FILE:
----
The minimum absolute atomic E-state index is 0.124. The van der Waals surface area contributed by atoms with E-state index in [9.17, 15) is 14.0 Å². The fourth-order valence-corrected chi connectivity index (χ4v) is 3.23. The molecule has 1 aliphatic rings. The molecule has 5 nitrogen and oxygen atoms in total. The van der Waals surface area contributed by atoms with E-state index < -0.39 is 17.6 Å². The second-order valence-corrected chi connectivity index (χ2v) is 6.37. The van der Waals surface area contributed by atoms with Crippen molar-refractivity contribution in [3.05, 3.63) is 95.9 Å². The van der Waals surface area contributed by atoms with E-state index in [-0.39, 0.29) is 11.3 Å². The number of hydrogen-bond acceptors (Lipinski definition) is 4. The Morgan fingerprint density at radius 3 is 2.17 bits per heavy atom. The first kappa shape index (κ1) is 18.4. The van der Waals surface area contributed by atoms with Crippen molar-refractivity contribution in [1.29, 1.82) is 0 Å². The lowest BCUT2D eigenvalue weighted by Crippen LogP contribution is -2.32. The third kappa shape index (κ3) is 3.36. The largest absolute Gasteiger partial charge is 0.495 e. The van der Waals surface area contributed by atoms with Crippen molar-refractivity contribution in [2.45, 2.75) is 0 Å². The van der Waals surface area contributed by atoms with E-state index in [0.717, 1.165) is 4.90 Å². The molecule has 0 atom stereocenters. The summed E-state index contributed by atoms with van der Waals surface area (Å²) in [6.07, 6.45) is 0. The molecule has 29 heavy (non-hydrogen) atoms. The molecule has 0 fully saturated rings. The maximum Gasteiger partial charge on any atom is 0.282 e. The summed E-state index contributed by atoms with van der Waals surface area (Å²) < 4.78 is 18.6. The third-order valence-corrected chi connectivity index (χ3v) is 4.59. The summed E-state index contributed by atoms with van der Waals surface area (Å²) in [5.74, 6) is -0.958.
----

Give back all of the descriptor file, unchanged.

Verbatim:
The minimum absolute atomic E-state index is 0.124. The van der Waals surface area contributed by atoms with E-state index in [9.17, 15) is 14.0 Å². The fourth-order valence-corrected chi connectivity index (χ4v) is 3.23. The molecule has 1 aliphatic rings. The molecule has 5 nitrogen and oxygen atoms in total. The van der Waals surface area contributed by atoms with E-state index < -0.39 is 17.6 Å². The second-order valence-corrected chi connectivity index (χ2v) is 6.37. The van der Waals surface area contributed by atoms with Crippen molar-refractivity contribution in [3.05, 3.63) is 95.9 Å². The van der Waals surface area contributed by atoms with E-state index in [-0.39, 0.29) is 11.3 Å². The number of hydrogen-bond acceptors (Lipinski definition) is 4. The Morgan fingerprint density at radius 3 is 2.17 bits per heavy atom. The first kappa shape index (κ1) is 18.4. The van der Waals surface area contributed by atoms with Crippen molar-refractivity contribution in [1.29, 1.82) is 0 Å². The lowest BCUT2D eigenvalue weighted by Crippen LogP contribution is -2.32. The third kappa shape index (κ3) is 3.36. The largest absolute Gasteiger partial charge is 0.495 e. The van der Waals surface area contributed by atoms with Crippen molar-refractivity contribution in [2.45, 2.75) is 0 Å². The van der Waals surface area contributed by atoms with E-state index in [0.717, 1.165) is 4.90 Å². The molecule has 0 atom stereocenters. The summed E-state index contributed by atoms with van der Waals surface area (Å²) in [6.07, 6.45) is 0. The molecule has 29 heavy (non-hydrogen) atoms. The molecule has 0 fully saturated rings. The maximum Gasteiger partial charge on any atom is 0.282 e. The summed E-state index contributed by atoms with van der Waals surface area (Å²) < 4.78 is 18.6. The third-order valence-corrected chi connectivity index (χ3v) is 4.59. The summed E-state index contributed by atoms with van der Waals surface area (Å²) in [5.74, 6) is -0.958.